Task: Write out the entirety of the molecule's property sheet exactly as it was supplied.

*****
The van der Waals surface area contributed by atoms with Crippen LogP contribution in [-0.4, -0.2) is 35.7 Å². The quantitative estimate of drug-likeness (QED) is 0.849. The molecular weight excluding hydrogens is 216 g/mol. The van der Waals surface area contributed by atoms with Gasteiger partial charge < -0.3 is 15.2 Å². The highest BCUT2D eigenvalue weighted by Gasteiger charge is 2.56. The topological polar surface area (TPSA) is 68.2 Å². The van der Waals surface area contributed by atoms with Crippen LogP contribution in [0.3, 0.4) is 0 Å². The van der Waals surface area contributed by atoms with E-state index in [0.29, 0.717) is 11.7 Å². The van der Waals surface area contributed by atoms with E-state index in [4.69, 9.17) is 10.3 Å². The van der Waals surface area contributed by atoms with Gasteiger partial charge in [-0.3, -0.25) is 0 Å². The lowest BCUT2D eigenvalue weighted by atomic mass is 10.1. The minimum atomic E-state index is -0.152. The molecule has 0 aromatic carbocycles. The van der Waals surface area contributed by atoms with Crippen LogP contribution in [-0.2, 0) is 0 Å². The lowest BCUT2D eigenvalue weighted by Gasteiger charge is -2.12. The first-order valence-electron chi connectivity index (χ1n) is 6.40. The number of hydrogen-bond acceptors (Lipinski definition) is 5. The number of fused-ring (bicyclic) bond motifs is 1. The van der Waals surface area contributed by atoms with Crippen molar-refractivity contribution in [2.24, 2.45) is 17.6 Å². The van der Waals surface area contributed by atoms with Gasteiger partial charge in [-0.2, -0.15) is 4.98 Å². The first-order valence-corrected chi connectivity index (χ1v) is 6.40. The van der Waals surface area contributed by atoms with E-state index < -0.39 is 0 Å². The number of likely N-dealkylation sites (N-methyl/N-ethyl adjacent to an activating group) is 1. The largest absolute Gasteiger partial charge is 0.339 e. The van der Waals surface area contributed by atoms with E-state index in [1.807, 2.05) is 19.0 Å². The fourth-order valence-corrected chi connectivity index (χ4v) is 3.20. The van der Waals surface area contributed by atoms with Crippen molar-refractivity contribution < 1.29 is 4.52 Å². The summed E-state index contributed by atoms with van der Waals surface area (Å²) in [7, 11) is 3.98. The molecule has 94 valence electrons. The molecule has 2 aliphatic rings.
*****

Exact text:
The van der Waals surface area contributed by atoms with Crippen LogP contribution in [-0.4, -0.2) is 35.7 Å². The quantitative estimate of drug-likeness (QED) is 0.849. The molecular weight excluding hydrogens is 216 g/mol. The van der Waals surface area contributed by atoms with Gasteiger partial charge < -0.3 is 15.2 Å². The highest BCUT2D eigenvalue weighted by Gasteiger charge is 2.56. The topological polar surface area (TPSA) is 68.2 Å². The van der Waals surface area contributed by atoms with Crippen LogP contribution in [0.3, 0.4) is 0 Å². The van der Waals surface area contributed by atoms with E-state index in [0.29, 0.717) is 11.7 Å². The van der Waals surface area contributed by atoms with E-state index in [4.69, 9.17) is 10.3 Å². The van der Waals surface area contributed by atoms with Gasteiger partial charge in [-0.3, -0.25) is 0 Å². The lowest BCUT2D eigenvalue weighted by atomic mass is 10.1. The minimum atomic E-state index is -0.152. The molecule has 0 aromatic carbocycles. The van der Waals surface area contributed by atoms with Crippen LogP contribution in [-0.2, 0) is 0 Å². The lowest BCUT2D eigenvalue weighted by Gasteiger charge is -2.12. The first-order valence-electron chi connectivity index (χ1n) is 6.40. The number of hydrogen-bond acceptors (Lipinski definition) is 5. The number of fused-ring (bicyclic) bond motifs is 1. The van der Waals surface area contributed by atoms with Crippen molar-refractivity contribution in [2.24, 2.45) is 17.6 Å². The van der Waals surface area contributed by atoms with Gasteiger partial charge in [-0.2, -0.15) is 4.98 Å². The first-order valence-corrected chi connectivity index (χ1v) is 6.40. The van der Waals surface area contributed by atoms with E-state index < -0.39 is 0 Å². The number of likely N-dealkylation sites (N-methyl/N-ethyl adjacent to an activating group) is 1. The largest absolute Gasteiger partial charge is 0.339 e. The van der Waals surface area contributed by atoms with E-state index in [1.807, 2.05) is 19.0 Å². The fourth-order valence-corrected chi connectivity index (χ4v) is 3.20. The van der Waals surface area contributed by atoms with Crippen molar-refractivity contribution < 1.29 is 4.52 Å². The summed E-state index contributed by atoms with van der Waals surface area (Å²) in [7, 11) is 3.98. The molecule has 94 valence electrons. The molecule has 2 aliphatic rings.